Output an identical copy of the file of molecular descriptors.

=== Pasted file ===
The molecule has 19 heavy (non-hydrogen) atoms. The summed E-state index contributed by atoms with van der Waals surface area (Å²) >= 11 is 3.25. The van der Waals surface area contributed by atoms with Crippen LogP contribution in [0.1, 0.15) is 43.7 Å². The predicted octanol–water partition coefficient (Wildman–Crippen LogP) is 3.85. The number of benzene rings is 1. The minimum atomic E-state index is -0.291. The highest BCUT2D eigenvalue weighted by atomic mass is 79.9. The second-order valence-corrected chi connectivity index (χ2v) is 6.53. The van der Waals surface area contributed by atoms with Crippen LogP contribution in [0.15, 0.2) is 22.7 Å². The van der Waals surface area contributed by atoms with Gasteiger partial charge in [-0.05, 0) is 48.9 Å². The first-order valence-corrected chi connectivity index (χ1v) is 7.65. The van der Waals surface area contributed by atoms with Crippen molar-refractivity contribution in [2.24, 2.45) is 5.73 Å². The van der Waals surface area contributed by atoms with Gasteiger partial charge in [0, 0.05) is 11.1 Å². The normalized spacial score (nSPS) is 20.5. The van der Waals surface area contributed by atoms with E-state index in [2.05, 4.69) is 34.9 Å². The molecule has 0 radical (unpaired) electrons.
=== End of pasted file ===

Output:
The molecule has 19 heavy (non-hydrogen) atoms. The summed E-state index contributed by atoms with van der Waals surface area (Å²) >= 11 is 3.25. The van der Waals surface area contributed by atoms with Crippen LogP contribution in [0.1, 0.15) is 43.7 Å². The predicted octanol–water partition coefficient (Wildman–Crippen LogP) is 3.85. The number of benzene rings is 1. The minimum atomic E-state index is -0.291. The highest BCUT2D eigenvalue weighted by atomic mass is 79.9. The second-order valence-corrected chi connectivity index (χ2v) is 6.53. The van der Waals surface area contributed by atoms with Crippen LogP contribution in [0.15, 0.2) is 22.7 Å². The van der Waals surface area contributed by atoms with Gasteiger partial charge in [-0.05, 0) is 48.9 Å². The first-order valence-corrected chi connectivity index (χ1v) is 7.65. The van der Waals surface area contributed by atoms with Crippen molar-refractivity contribution in [2.24, 2.45) is 5.73 Å². The van der Waals surface area contributed by atoms with Gasteiger partial charge in [0, 0.05) is 11.1 Å². The normalized spacial score (nSPS) is 20.5. The van der Waals surface area contributed by atoms with E-state index in [2.05, 4.69) is 34.9 Å². The molecule has 0 radical (unpaired) electrons.